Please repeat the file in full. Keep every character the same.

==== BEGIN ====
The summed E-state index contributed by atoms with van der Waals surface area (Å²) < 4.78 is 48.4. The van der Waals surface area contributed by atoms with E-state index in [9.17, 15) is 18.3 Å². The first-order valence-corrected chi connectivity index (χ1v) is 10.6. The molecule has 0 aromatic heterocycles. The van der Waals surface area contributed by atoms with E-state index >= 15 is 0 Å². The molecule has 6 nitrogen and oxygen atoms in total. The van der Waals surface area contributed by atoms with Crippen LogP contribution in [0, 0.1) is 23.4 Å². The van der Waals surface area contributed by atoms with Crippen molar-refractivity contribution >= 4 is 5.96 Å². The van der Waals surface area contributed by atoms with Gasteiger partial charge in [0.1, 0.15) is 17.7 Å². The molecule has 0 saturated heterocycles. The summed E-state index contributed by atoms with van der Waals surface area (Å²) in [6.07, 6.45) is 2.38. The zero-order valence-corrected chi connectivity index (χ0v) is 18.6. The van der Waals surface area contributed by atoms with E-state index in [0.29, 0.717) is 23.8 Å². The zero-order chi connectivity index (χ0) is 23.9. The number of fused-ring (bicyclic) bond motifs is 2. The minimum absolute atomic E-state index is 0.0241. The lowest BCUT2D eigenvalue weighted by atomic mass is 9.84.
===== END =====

The summed E-state index contributed by atoms with van der Waals surface area (Å²) < 4.78 is 48.4. The van der Waals surface area contributed by atoms with E-state index in [9.17, 15) is 18.3 Å². The first-order valence-corrected chi connectivity index (χ1v) is 10.6. The molecule has 0 aromatic heterocycles. The van der Waals surface area contributed by atoms with E-state index >= 15 is 0 Å². The molecule has 6 nitrogen and oxygen atoms in total. The van der Waals surface area contributed by atoms with Crippen LogP contribution in [0, 0.1) is 23.4 Å². The van der Waals surface area contributed by atoms with Crippen molar-refractivity contribution >= 4 is 5.96 Å². The van der Waals surface area contributed by atoms with Gasteiger partial charge in [0.1, 0.15) is 17.7 Å². The molecule has 0 saturated heterocycles. The summed E-state index contributed by atoms with van der Waals surface area (Å²) in [6.07, 6.45) is 2.38. The zero-order valence-corrected chi connectivity index (χ0v) is 18.6. The van der Waals surface area contributed by atoms with E-state index in [0.29, 0.717) is 23.8 Å². The zero-order chi connectivity index (χ0) is 23.9. The number of fused-ring (bicyclic) bond motifs is 2. The minimum absolute atomic E-state index is 0.0241. The lowest BCUT2D eigenvalue weighted by atomic mass is 9.84.